Is 2013 the Year of the Insurance Company Merger?
by Gavin Magor, Senior Financial Analyst | December 19, 2012
Last month, we discussed how our predictions for 2012 worked out for insurers, including issues such as the Affordable Care Act, which will remain an ongoing industry development.
What do we see for insurance companies in 2013? It appears as though the scene is set for a tremendous opportunity for mergers and acquisitions driven by different issues in different market segments.
Property and Casualty Insurers – We thought that 2011 was a terrible year for property and casualty insurers because of the numbers and the size of claims’ events. This year, we’ve seen even more failures, two as recent as this month, as the weakened financial strength of companies was exacerbated by the continued soft insurance market together with low investment returns.
The New Year will certainly bring additional pressure on property and casualty insurers. With low interest rates guaranteed to continue, investment returns that even in 2012 represented profitability for insurers will no longer prop up company financials. Additional failures are likely.
Insurers need the market to harden so that higher rates will reduce underwriting losses that have traditionally been part of the business. If the market does not turn, look for companies to take additional investment risk in the pursuit of higher returns.
Thus, the scene is potentially set for an aggressive merger-and-acquisition-driven market. This could bode well for solid, well-capitalized insurers looking for growth opportunities to pick up new business at a good price in 2013.
Mortgage Guaranty Insurers – We saw support for the industry with the Federal Reserve reducing interest rates through the end of 2012. With the Fed announcement after this month’s meeting that it would extend the purchase of mortgage-backed securities through 2013, mortgage guaranty insurers can be confident that a solid base for growth in mortgage lending will continue.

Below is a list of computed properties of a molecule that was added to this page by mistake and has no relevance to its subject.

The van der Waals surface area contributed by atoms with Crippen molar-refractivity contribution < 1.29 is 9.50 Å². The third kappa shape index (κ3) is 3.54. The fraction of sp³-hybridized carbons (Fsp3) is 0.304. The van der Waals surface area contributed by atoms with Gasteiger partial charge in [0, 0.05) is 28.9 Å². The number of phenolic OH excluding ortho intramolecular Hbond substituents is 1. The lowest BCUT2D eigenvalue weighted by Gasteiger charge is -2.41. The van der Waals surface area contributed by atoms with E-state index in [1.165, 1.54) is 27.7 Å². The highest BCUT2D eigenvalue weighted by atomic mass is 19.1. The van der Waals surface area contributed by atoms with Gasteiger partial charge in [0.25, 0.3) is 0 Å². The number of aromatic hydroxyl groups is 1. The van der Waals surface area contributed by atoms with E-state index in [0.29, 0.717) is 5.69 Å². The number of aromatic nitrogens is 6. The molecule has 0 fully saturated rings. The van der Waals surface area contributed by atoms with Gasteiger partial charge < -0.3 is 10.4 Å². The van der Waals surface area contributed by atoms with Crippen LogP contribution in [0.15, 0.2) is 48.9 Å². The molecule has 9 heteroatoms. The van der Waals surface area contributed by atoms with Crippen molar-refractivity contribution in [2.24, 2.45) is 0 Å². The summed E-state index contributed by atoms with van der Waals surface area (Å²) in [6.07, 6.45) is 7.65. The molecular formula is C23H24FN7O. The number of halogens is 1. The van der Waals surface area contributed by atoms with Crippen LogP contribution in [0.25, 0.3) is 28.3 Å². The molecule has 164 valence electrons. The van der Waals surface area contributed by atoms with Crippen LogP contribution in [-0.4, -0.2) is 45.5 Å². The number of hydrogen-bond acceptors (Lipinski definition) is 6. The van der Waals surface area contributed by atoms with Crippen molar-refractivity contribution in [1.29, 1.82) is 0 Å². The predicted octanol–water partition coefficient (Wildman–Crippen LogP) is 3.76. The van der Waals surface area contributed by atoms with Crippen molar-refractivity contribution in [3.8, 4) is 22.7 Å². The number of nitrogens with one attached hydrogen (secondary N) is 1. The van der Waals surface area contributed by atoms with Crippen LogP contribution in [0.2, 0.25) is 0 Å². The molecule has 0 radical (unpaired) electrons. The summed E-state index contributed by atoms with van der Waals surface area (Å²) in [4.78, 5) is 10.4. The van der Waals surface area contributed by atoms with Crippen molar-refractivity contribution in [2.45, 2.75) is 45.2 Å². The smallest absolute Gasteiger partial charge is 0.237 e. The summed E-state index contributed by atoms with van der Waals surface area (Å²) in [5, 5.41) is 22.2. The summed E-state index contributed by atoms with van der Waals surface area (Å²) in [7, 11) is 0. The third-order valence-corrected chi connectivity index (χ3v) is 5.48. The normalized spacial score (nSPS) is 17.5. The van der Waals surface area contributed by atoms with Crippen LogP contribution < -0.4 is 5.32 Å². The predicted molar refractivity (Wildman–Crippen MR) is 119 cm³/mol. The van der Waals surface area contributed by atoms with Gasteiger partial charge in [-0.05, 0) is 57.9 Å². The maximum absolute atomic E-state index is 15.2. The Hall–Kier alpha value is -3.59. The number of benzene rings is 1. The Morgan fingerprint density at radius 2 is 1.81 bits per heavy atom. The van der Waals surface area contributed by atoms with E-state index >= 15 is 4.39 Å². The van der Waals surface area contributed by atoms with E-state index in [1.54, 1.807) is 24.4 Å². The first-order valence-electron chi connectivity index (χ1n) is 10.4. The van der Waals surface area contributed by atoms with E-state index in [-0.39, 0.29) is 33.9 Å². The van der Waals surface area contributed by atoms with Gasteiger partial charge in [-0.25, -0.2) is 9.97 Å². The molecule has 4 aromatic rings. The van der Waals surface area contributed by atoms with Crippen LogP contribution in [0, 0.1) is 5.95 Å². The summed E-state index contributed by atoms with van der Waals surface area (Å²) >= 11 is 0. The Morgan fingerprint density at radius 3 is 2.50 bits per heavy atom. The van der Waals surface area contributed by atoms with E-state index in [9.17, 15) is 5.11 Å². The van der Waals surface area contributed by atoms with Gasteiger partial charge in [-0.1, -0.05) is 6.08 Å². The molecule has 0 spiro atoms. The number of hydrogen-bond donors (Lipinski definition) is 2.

What we do not yet know is whether the growth will extend beyond re-mortgages (mortgage refinancings?) into the purchase of new homes. Indicators are, that with the transition from a buyers’ market to a sellers’ market, even in Florida there could be an end to depressed prices.
For surviving mortgage insurers this means that the profitable business is likely to continue, and grow substantially. This appears to be the turn in the fortunes of these stressed insurers, and as long as they can maintain financial stability throughout 2013, should enter 2014 with a more prosperous future.
Health Insurers – In 2013, preparations will be completed for the full implementation of the Affordable Care Act (ACA) in 2014. Although the ACA will not remain the political football this coming year, the volatile environment surrounding health insurers will continue.
Movements in the stock prices of health insurers will depend on their progress in adapting to the changes ACA brings and their expectation of profitability. Medicaid-dominated insurers may well receive more aggressive approaches from larger insurers seeking to grow.
Look for more mergers to take place. Smaller insurers may find that they become marginalized by the larger ones looking for growth. They may not see much of the incremental growth promised by expanding coverage to the uninsured. One thing is certain, 2013 will not be the year that the rising cost of health insurance is finally addressed, but it will certainly become part of the conversation.
Life and Annuity Insurers – The life and annuity business is changing to adapt to the challenges of a low-yield investment environment. Overall, this is a financially stable group of insurers, but the challenges remain as to how to generate business in a market where there is still a lot of concern about being able to save for retirement.
Insurers have responded by adapting products to meet the needs of the changing market. Seeking higher returns while at the same time reducing risk has required changes to investment products offered by insurers. Look for risky investments to be cleansed from balance sheets. This may result in realized losses, but result in stronger insurers overall.
Products are changing, including adding riders that creatively allow consumers new ways to manage their investments. College funding through annuities and payouts for life policies when long-term care is required are just some of the growth areas that we’re seeing in the industry.
Meanwhile, expect some of the merger and acquisition fever to spread from the health insurers and property and casualty insurers into life and annuity as consolidation is seen as the way to introduce additional synergies.
Although it may not start off in a particularly exciting manner, 2013 could bring tremendous market interest in the little loved area of insurance companies, especially if we see consolidation and the tides change from a soft to hard market. Without a doubt, 2013 will be an interesting year for the insurance industry.
Gavin Magor, senior financial analyst at Weiss Ratings, has more than 25 years of international experience in credit-risk management, insurance, commercial lending and analysis. He leads the firm’s insurance ratings division and developed the methodology for Weiss’ Sovereign Debt Ratings.